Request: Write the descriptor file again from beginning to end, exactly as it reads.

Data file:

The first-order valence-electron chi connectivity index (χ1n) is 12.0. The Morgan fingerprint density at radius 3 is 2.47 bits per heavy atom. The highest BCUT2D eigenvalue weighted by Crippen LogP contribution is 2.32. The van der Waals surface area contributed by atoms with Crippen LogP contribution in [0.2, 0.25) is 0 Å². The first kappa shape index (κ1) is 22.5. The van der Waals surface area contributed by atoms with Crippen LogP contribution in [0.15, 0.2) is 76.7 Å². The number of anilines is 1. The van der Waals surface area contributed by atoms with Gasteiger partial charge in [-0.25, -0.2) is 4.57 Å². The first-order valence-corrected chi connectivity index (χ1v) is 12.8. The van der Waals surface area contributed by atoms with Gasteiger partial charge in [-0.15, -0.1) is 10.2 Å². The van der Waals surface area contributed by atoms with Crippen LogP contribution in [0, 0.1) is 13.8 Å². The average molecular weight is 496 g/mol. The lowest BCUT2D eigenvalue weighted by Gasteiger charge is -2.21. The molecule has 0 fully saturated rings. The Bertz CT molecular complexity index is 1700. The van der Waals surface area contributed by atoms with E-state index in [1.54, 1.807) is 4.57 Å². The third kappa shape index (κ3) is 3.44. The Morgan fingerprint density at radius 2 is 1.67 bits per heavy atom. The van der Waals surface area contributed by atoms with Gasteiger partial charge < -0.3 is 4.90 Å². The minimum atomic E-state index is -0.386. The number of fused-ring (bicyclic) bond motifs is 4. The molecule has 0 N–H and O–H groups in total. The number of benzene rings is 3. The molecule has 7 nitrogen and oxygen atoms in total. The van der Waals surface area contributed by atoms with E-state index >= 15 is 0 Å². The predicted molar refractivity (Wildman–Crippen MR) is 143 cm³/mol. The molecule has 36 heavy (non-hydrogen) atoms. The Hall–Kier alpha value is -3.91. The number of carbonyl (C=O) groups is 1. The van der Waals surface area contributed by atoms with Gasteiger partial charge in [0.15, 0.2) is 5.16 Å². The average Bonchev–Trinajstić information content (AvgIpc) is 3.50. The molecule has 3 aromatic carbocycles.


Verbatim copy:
The first-order valence-electron chi connectivity index (χ1n) is 12.0. The Morgan fingerprint density at radius 3 is 2.47 bits per heavy atom. The highest BCUT2D eigenvalue weighted by Crippen LogP contribution is 2.32. The van der Waals surface area contributed by atoms with Crippen LogP contribution in [0.2, 0.25) is 0 Å². The first kappa shape index (κ1) is 22.5. The van der Waals surface area contributed by atoms with Crippen LogP contribution in [0.15, 0.2) is 76.7 Å². The number of anilines is 1. The van der Waals surface area contributed by atoms with Gasteiger partial charge in [-0.25, -0.2) is 4.57 Å². The first-order valence-corrected chi connectivity index (χ1v) is 12.8. The van der Waals surface area contributed by atoms with Gasteiger partial charge in [-0.15, -0.1) is 10.2 Å². The van der Waals surface area contributed by atoms with Crippen LogP contribution in [0, 0.1) is 13.8 Å². The average molecular weight is 496 g/mol. The lowest BCUT2D eigenvalue weighted by Gasteiger charge is -2.21. The molecule has 0 fully saturated rings. The Bertz CT molecular complexity index is 1700. The van der Waals surface area contributed by atoms with E-state index in [1.54, 1.807) is 4.57 Å². The third kappa shape index (κ3) is 3.44. The Morgan fingerprint density at radius 2 is 1.67 bits per heavy atom. The van der Waals surface area contributed by atoms with Gasteiger partial charge < -0.3 is 4.90 Å². The minimum atomic E-state index is -0.386. The number of fused-ring (bicyclic) bond motifs is 4. The molecule has 0 N–H and O–H groups in total. The number of benzene rings is 3. The molecule has 7 nitrogen and oxygen atoms in total. The van der Waals surface area contributed by atoms with E-state index >= 15 is 0 Å². The predicted molar refractivity (Wildman–Crippen MR) is 143 cm³/mol. The molecule has 36 heavy (non-hydrogen) atoms. The Hall–Kier alpha value is -3.91. The number of carbonyl (C=O) groups is 1. The van der Waals surface area contributed by atoms with Gasteiger partial charge in [0.15, 0.2) is 5.16 Å². The average Bonchev–Trinajstić information content (AvgIpc) is 3.50. The molecule has 3 aromatic carbocycles.